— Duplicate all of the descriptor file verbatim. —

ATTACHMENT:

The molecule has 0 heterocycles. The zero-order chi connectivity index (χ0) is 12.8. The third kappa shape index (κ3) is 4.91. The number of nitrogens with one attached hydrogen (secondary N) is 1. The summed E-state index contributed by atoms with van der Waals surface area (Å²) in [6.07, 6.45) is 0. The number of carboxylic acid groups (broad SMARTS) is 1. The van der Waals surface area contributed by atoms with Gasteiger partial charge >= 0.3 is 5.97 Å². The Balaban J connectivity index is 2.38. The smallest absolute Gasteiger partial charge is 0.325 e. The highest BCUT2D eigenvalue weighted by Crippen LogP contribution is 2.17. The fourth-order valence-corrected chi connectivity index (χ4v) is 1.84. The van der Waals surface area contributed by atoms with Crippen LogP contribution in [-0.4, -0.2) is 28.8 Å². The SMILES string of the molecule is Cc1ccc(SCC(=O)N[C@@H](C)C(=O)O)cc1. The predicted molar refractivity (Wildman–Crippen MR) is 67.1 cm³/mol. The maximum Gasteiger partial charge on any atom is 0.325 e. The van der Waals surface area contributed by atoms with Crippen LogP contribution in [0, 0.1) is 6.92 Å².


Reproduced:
The molecule has 0 heterocycles. The zero-order chi connectivity index (χ0) is 12.8. The third kappa shape index (κ3) is 4.91. The number of nitrogens with one attached hydrogen (secondary N) is 1. The summed E-state index contributed by atoms with van der Waals surface area (Å²) in [6.07, 6.45) is 0. The number of carboxylic acid groups (broad SMARTS) is 1. The van der Waals surface area contributed by atoms with Gasteiger partial charge >= 0.3 is 5.97 Å². The Balaban J connectivity index is 2.38. The smallest absolute Gasteiger partial charge is 0.325 e. The highest BCUT2D eigenvalue weighted by Crippen LogP contribution is 2.17. The fourth-order valence-corrected chi connectivity index (χ4v) is 1.84. The van der Waals surface area contributed by atoms with Crippen LogP contribution in [-0.4, -0.2) is 28.8 Å². The SMILES string of the molecule is Cc1ccc(SCC(=O)N[C@@H](C)C(=O)O)cc1. The predicted molar refractivity (Wildman–Crippen MR) is 67.1 cm³/mol. The maximum Gasteiger partial charge on any atom is 0.325 e. The van der Waals surface area contributed by atoms with Crippen LogP contribution in [0, 0.1) is 6.92 Å².